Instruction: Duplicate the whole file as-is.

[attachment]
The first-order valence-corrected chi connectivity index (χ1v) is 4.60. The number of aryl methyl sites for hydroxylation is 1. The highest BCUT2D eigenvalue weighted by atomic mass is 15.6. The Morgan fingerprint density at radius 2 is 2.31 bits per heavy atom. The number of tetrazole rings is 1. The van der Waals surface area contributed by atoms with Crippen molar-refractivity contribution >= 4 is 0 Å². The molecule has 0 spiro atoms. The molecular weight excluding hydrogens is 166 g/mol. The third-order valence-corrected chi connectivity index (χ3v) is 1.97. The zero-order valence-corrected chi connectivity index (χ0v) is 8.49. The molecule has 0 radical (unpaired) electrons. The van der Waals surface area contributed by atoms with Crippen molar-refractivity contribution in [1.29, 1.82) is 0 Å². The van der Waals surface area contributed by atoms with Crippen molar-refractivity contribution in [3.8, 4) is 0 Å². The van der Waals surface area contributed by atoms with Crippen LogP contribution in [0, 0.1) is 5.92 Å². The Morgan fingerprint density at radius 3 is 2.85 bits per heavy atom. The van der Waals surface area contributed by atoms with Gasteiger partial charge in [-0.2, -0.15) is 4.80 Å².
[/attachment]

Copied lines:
The first-order valence-corrected chi connectivity index (χ1v) is 4.60. The number of aryl methyl sites for hydroxylation is 1. The highest BCUT2D eigenvalue weighted by atomic mass is 15.6. The Morgan fingerprint density at radius 2 is 2.31 bits per heavy atom. The number of tetrazole rings is 1. The van der Waals surface area contributed by atoms with Crippen molar-refractivity contribution >= 4 is 0 Å². The molecule has 0 spiro atoms. The molecular weight excluding hydrogens is 166 g/mol. The third-order valence-corrected chi connectivity index (χ3v) is 1.97. The zero-order valence-corrected chi connectivity index (χ0v) is 8.49. The molecule has 0 radical (unpaired) electrons. The van der Waals surface area contributed by atoms with Crippen molar-refractivity contribution in [1.29, 1.82) is 0 Å². The van der Waals surface area contributed by atoms with Crippen molar-refractivity contribution in [3.8, 4) is 0 Å². The van der Waals surface area contributed by atoms with Crippen LogP contribution in [0, 0.1) is 5.92 Å². The Morgan fingerprint density at radius 3 is 2.85 bits per heavy atom. The van der Waals surface area contributed by atoms with Gasteiger partial charge in [-0.2, -0.15) is 4.80 Å².